Is the Belt and Road Initiative Too Big to Fail? Pt. 1

What could and should the United States do if the Belt and Road Initiative collapses? 

By Tuan Pham and Grant Newsham

More and more China Watchers, to include these two observers in Japan, are having increasing doubts about the Belt and Road Initiative (BRI), Beijing’s trillion-dollar wide-ranging infrastructure enterprise that spans across Asia, Africa, Europe, Oceania, and the Americas to elevate Chinese global economic and political standing. The grandiose national plan seeks to make a lot of money, acquire more resources, gain additional power, and expand influence to advance Beijing’s strategic ambitions of national rejuvenation (the Chinese Dream) and ultimately global preeminence – or even better, dominance. So what if these pundits are correct and the possibly over-leveraged BRI continues to underperform and not deliver the promised returns, receive increasing political backlash (buyer’s remorse over crushing debt burdens), and eventually collapses? What are then the ensuing opportunities and challenges for America?

This two-part series is a thought exercise to engender strategic thought, dialogue, and planning on this possibility. Part one starts with making a case for a BRI bubble that may burst. In part two, each author individually offers his perspective on what America could and should do (and conversely not do) as the result thereof.      

A BRI Bubble

There are growing concerns of a BRI bubble that may burst, and that China’s hurried and reckless BRI investments through the years are beginning to drag down its already slowing domestic economy. Beijing reportedly is applying the brakes. Chinese officials are now expressing qualms that Chinese corporations need to be cautious on how much they lend under the flagship project, but interestingly are not mentioning how much state funding is being expended on the BRI.

Nonetheless, Beijing reportedly has begun a comprehensive accounting of how many deals have already been done, on what financial terms, and with which countries. Beijing has also tightened capital and exchange controls to better manage BRI investments out of concerns over China’s domestic financial conditions. Altogether, the moves are intended to rein in the “wild west” investing environment, hedge against an uncertain Chinese economic outlook, and curtail the worrying capital flows outside the country. Since last year, Beijing appears to be trying to bolster an apparent lagging enthusiasm for the BRI.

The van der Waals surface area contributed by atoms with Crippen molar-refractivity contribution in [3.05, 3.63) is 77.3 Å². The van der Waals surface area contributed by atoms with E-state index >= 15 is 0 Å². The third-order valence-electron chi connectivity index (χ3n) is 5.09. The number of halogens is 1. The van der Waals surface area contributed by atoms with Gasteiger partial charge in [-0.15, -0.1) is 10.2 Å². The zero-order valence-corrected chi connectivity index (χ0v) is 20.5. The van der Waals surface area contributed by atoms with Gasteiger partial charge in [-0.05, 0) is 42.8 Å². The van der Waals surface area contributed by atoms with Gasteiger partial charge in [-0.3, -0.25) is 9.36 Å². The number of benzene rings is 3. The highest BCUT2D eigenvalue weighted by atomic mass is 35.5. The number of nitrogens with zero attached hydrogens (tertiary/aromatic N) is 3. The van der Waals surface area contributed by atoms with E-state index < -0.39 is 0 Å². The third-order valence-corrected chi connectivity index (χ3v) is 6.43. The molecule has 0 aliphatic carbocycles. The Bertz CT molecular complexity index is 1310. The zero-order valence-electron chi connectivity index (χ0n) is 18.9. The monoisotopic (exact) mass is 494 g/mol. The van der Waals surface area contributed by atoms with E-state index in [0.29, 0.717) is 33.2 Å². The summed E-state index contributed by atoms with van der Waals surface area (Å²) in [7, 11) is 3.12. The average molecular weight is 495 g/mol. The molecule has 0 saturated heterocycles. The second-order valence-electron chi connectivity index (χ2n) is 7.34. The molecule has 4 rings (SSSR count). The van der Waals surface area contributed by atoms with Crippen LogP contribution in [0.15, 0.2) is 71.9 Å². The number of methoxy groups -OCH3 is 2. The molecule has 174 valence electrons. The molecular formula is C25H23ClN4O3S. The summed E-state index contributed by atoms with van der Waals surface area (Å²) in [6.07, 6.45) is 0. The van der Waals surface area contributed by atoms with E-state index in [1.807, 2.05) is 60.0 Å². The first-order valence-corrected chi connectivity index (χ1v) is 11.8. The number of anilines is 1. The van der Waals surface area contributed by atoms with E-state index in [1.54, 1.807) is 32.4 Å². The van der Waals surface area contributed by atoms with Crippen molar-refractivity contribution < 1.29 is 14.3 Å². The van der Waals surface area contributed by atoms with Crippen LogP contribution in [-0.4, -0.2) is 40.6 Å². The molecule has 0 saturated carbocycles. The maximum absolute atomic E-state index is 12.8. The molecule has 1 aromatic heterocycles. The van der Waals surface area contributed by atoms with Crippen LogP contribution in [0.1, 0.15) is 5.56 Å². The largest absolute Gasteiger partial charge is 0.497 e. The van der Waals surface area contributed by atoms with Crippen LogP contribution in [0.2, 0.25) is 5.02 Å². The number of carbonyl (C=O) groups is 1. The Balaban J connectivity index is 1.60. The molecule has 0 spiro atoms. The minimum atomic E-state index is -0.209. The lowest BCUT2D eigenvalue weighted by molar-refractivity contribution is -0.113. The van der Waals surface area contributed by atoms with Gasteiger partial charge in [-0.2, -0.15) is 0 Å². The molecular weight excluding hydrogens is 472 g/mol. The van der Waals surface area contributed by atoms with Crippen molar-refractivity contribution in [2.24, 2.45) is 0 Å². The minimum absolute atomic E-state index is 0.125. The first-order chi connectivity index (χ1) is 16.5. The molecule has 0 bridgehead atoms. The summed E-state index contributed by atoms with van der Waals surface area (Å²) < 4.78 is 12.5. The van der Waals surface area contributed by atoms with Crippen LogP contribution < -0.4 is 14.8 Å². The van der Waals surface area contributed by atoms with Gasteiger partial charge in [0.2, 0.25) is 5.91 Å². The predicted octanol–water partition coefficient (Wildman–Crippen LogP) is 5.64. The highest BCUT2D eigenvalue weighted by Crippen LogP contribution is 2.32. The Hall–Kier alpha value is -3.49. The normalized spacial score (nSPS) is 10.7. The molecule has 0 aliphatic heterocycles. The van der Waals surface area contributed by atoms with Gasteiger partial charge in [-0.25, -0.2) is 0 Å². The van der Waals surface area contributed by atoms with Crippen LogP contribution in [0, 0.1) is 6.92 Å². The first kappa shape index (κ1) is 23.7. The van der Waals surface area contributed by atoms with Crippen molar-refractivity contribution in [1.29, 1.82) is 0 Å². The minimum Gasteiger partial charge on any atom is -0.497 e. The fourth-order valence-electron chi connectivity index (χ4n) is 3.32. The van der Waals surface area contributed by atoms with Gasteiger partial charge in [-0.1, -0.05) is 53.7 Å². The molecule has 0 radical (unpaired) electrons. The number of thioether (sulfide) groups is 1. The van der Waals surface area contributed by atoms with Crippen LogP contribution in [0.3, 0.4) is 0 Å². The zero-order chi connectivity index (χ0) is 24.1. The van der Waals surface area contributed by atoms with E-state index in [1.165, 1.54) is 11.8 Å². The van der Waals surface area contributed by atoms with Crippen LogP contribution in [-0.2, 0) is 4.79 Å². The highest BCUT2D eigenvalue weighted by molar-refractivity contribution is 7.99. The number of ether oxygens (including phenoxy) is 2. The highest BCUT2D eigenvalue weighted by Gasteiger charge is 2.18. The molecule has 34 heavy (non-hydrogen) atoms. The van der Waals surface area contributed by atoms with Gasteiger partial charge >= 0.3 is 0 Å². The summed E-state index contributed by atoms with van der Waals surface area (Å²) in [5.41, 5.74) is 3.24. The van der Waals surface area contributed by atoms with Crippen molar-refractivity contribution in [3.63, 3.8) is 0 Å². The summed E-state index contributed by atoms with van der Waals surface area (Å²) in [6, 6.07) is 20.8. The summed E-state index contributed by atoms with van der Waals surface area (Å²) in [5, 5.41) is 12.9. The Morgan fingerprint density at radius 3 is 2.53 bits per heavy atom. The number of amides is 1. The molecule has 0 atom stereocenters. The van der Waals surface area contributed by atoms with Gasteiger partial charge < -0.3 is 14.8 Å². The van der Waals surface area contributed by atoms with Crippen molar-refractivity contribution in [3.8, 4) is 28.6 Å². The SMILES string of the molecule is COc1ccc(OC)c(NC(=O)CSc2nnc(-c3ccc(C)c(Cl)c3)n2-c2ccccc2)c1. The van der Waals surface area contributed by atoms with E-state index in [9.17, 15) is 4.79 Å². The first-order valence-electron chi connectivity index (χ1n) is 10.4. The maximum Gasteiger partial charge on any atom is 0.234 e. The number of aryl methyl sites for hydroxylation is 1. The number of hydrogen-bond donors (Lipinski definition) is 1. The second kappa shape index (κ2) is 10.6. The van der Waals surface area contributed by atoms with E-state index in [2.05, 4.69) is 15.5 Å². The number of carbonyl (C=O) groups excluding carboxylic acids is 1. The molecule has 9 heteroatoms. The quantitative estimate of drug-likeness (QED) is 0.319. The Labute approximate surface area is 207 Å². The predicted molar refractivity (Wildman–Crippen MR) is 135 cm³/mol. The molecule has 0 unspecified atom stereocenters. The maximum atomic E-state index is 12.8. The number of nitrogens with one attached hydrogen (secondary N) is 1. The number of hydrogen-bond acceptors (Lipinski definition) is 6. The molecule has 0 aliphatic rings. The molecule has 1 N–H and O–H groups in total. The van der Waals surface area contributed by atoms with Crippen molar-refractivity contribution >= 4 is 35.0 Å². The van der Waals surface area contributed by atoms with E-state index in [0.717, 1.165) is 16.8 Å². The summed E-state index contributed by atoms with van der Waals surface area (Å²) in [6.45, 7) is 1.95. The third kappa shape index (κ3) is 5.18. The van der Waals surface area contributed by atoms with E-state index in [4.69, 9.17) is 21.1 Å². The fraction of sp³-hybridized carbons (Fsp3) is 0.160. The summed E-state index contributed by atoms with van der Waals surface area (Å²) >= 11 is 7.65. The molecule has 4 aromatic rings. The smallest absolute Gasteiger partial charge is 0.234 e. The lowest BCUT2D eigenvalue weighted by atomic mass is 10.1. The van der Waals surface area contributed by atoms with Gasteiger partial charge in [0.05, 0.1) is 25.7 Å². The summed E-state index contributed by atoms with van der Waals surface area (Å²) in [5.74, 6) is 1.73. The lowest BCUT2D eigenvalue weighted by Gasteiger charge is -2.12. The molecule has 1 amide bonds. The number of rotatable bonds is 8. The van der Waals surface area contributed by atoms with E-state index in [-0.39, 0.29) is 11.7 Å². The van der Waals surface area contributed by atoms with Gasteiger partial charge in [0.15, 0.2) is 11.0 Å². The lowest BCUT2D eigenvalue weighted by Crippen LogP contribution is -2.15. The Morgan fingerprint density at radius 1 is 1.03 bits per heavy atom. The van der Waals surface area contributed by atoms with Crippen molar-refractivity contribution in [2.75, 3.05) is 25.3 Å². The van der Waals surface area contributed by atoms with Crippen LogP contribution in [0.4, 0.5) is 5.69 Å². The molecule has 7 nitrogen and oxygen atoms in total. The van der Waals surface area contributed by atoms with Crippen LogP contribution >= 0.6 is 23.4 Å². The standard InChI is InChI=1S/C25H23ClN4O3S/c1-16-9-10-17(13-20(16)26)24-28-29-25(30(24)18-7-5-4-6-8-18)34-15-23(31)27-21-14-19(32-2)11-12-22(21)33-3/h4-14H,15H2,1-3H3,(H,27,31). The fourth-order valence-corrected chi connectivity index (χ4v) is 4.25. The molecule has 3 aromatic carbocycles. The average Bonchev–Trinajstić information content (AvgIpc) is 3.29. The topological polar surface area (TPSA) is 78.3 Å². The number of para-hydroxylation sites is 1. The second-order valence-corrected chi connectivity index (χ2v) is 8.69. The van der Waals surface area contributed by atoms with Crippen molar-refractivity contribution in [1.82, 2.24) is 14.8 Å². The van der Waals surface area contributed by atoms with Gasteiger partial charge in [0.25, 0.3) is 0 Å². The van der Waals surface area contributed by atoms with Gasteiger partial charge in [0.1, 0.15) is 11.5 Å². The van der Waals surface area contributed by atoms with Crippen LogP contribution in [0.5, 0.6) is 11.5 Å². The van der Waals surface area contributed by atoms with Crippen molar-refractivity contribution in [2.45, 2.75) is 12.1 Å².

However, to fully understand the nature, scope, and extent of the problem, it is best to start at the beginning. In the early 2000s, Beijing implemented the “Go Out” policy, which incentivized Chinese corporations to seek business ventures abroad by providing easy credit, cheap loans, and attractive financial guarantees from China’s national banks. Ten years later, stimulated by the government-sponsored BRI and fueled by relaxed financing, Chinese firms undertook even more speculative investments based on the flawed assumptions that the BRI was too big to fail and the central government will simply bail them out if they do fail. Not surprisingly, many of these risky BRI projects have underperformed and incurred massive debts and the impacts for the Chinese banks, and through them the Chinese economy, are now becoming evident. That is why Beijing has been assertively (and some might say desperately) cajoling (pressing) other countries and international organizations to invest in the BRI – and take on some, or most, of the risk.

China’s Economic Stagnation